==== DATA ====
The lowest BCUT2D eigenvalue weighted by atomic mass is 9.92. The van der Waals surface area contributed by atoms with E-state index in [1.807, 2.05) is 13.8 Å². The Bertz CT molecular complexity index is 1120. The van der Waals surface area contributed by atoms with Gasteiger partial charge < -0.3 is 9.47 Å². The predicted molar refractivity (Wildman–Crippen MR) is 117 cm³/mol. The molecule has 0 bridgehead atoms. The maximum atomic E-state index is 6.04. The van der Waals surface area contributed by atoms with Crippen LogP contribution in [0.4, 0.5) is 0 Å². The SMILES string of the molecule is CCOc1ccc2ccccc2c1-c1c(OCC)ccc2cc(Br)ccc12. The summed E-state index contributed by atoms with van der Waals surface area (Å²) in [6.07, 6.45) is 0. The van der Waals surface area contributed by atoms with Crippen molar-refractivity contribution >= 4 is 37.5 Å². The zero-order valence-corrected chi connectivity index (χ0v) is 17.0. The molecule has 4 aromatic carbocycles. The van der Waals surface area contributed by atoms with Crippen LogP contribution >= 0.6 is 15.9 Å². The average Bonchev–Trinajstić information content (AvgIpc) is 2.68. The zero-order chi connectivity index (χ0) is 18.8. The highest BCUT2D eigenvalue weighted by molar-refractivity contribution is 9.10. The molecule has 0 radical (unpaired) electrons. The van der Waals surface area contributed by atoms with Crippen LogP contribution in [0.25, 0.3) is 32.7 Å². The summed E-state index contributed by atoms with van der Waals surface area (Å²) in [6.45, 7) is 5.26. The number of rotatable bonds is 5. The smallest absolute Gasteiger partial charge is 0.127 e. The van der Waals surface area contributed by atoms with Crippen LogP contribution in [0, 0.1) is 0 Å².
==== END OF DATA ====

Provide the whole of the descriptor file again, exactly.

The lowest BCUT2D eigenvalue weighted by atomic mass is 9.92. The van der Waals surface area contributed by atoms with E-state index in [1.807, 2.05) is 13.8 Å². The Bertz CT molecular complexity index is 1120. The van der Waals surface area contributed by atoms with Gasteiger partial charge < -0.3 is 9.47 Å². The predicted molar refractivity (Wildman–Crippen MR) is 117 cm³/mol. The molecule has 0 bridgehead atoms. The maximum atomic E-state index is 6.04. The van der Waals surface area contributed by atoms with Crippen LogP contribution in [0.4, 0.5) is 0 Å². The SMILES string of the molecule is CCOc1ccc2ccccc2c1-c1c(OCC)ccc2cc(Br)ccc12. The summed E-state index contributed by atoms with van der Waals surface area (Å²) in [6.07, 6.45) is 0. The van der Waals surface area contributed by atoms with Crippen molar-refractivity contribution >= 4 is 37.5 Å². The zero-order valence-corrected chi connectivity index (χ0v) is 17.0. The molecule has 4 aromatic carbocycles. The van der Waals surface area contributed by atoms with Crippen LogP contribution >= 0.6 is 15.9 Å². The average Bonchev–Trinajstić information content (AvgIpc) is 2.68. The zero-order chi connectivity index (χ0) is 18.8. The highest BCUT2D eigenvalue weighted by molar-refractivity contribution is 9.10. The molecule has 0 radical (unpaired) electrons. The van der Waals surface area contributed by atoms with Crippen LogP contribution in [0.25, 0.3) is 32.7 Å². The summed E-state index contributed by atoms with van der Waals surface area (Å²) in [6.45, 7) is 5.26. The number of rotatable bonds is 5. The smallest absolute Gasteiger partial charge is 0.127 e. The van der Waals surface area contributed by atoms with Crippen LogP contribution in [0, 0.1) is 0 Å².